Victor J. Colaguori, W2VC, 1919-2007

Victor Colaguori W2VC ANTRAC.

I like to get acquainted with as many RCA members as I can, on my way to meeting all of them, whether in person, by telephone or email. I suppose I know that’s not possible, but I like to try.

One member I tried to reach by telephone in October 2005, Victor J. Colaguori, W2VC, could not speak to me, his wife Virginia told me, because of the effects of Parkinson’s disease, with which he had been diagnosed in 1993. By the time of my call, he was using a wheelchair and was unable to communicate.

Victor joined RCA in 1974. He became a Fellow in 1976 and a life member in 2000. He worked for the U.S. Army Electronics Command in Fort Monmouth, New Jersey, from 1940 to 1974.

Victor was a radio amateur, and when the Colaguoris moved from New Jersey to Palm Beach Gardens, Florida, Virginia brought all his radio equipment in hopes that he would resume his interest in it. She told me he stopped using the radio in 1994.

According to an obituary placed in the Palm Beach Post on Feb. 23, 2007, Victor passed away peacefully on Wednesday, two days before, at his home, with his family by his side. He was born in Long Branch, New Jersey on Aug. 31, 1919 and resided in Oakhurst, New Jersey before moving to the Palm Beaches.

Victor was an electronics engineer at the U.S. Army Signal Corps Research & Development Laboratory, Fort Monmouth, New Jersey. He was an avid radio amateur with the call letters “W2VC.” During World War II, as a civilian on special assignment, he went with the invasion forces across the English Channel setting up a radio relay system that kept General Dwight Eisenhower in direct communication with his battlefield commanders. For his achievement, Victor was awarded a Bronze Star.

Victor is survived by his wife of 62 years, Virginia; daughters: Anne Gerde, Vickie Bender and Nancy Colaguori; two granddaughters; three great-grandchildren; three brothers: Anthony Colaguori, W2GUM; Albert Colaguori; and Francis Colaguori, all of Long Branch, New Jersey; and numerous nephews and nieces.

Contributions in Victor’s memory may be made to Vitas Innovative Hospice Care, 1901 South Congress Avenue, Suite 420, Boynton Beach, FL 33426.

I found the following description of Victor’s work in World War II on a web page containing an extract from The Signal Corps: The Outcome. This is from Chapter Three, a section about the Signal Corps in the European Theater of Operations to mid-1944:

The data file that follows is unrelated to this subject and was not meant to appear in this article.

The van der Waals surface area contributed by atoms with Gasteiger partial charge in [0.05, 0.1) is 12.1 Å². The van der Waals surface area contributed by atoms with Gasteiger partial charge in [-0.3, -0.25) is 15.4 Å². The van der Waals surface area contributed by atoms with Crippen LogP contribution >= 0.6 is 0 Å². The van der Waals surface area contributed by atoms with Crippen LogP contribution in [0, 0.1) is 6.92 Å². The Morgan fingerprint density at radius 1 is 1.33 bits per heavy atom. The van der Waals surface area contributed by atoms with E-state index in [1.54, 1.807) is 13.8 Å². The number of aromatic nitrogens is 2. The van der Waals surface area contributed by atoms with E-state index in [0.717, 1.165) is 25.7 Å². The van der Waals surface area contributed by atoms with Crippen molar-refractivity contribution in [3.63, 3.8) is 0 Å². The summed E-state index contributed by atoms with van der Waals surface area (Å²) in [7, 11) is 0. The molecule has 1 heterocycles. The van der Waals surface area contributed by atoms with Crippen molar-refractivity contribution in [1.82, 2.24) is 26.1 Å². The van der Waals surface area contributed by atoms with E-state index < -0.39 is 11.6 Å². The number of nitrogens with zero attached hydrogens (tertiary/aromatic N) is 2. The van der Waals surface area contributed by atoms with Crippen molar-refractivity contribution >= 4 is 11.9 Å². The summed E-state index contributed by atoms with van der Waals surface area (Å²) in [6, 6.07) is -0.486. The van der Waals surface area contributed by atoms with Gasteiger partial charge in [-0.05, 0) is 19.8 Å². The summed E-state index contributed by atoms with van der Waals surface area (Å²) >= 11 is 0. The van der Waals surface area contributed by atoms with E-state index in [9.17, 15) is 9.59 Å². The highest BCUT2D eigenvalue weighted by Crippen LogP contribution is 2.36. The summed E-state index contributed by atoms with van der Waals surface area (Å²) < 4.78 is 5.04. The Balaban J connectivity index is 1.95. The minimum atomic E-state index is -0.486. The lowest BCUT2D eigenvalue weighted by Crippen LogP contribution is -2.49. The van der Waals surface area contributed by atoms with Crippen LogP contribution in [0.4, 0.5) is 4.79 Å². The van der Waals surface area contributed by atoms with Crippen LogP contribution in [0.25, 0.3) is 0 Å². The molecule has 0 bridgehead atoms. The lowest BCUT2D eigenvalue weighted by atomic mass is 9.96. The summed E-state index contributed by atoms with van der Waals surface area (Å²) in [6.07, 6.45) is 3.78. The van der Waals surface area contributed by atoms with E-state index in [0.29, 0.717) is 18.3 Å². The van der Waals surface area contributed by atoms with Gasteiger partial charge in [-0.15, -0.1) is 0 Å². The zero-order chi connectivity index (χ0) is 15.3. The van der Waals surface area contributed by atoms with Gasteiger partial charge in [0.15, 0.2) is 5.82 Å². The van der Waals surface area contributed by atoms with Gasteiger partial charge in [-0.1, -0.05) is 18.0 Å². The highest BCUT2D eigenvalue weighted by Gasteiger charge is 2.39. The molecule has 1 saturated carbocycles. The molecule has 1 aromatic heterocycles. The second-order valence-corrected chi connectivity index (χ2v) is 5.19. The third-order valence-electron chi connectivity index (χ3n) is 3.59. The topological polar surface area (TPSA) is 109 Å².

“In March 1944 the Signal Corps shipped several complete 100-mile ANA TRC-1, 3, and 4 systems, with spare parts and auxiliary operating components, to the United Kingdom. No one in the theater knew how to assemble or operate the sets. The 980th Signal Service Company, specially trained on antrac equipment in the United States, had not yet arrived in the ETO. In April the Signal Corps dispatched two of its civilian laboratory engineers as technical observers to introduce the equipment in the theater, help install it, and train operators for it. ‘Observers’ was a misnomer. Amory H. Waite and Victor J. Colaguori, assigned to the Technical Liaison Division of the Chief Signal Officer, ETOUSA, at once went to work under Colonel Williams and his supply officer, Lt. Col. Elmer L. Littell.

“First Waite and Colaguori had to find the sets. Several had gone to the bottom en route. The remaining sets, in lots of 188 boxes per set, were scattered in various supply dumps and warehouses from London to Wales. Once the sets were located, the engineers began assembling them and instructing officers and men in their use, which was complex, demanding a knowledge of carrier telephone and telegraph principles as well as those of VHF radio. Day and night the components of antraccarrier terminals, both telephone and telegraph, facsimile, VHF antennas, coaxial cable, and power supplies-were their meat and drink. Waite and Colaguori worked ceaselessly with the 175th Signal Repair Company’s officers and men (Capt. Herman E. Gabel, 1st Lts. Haynes and Keremetsis, T/Sgts. Richard Fullerton and George Wright, and others) who volunteered their time every night after the daily routine of the signal repair company to work till three or four in the morning. When the equipment assemblage of the first system was completed, Waite and Colaguori gave short training courses to men of the 17th Signal Operations Battalion, FUSA, and to signalmen of FUSA’s V, VII, and XIX Corps, demonstrating and giving detailed instruction to officers and men who soon would be depending upon it to a degree few communications men had hitherto dreamed.”

Another portion of the chapter contains an additional reference to Victor’s radio communications work: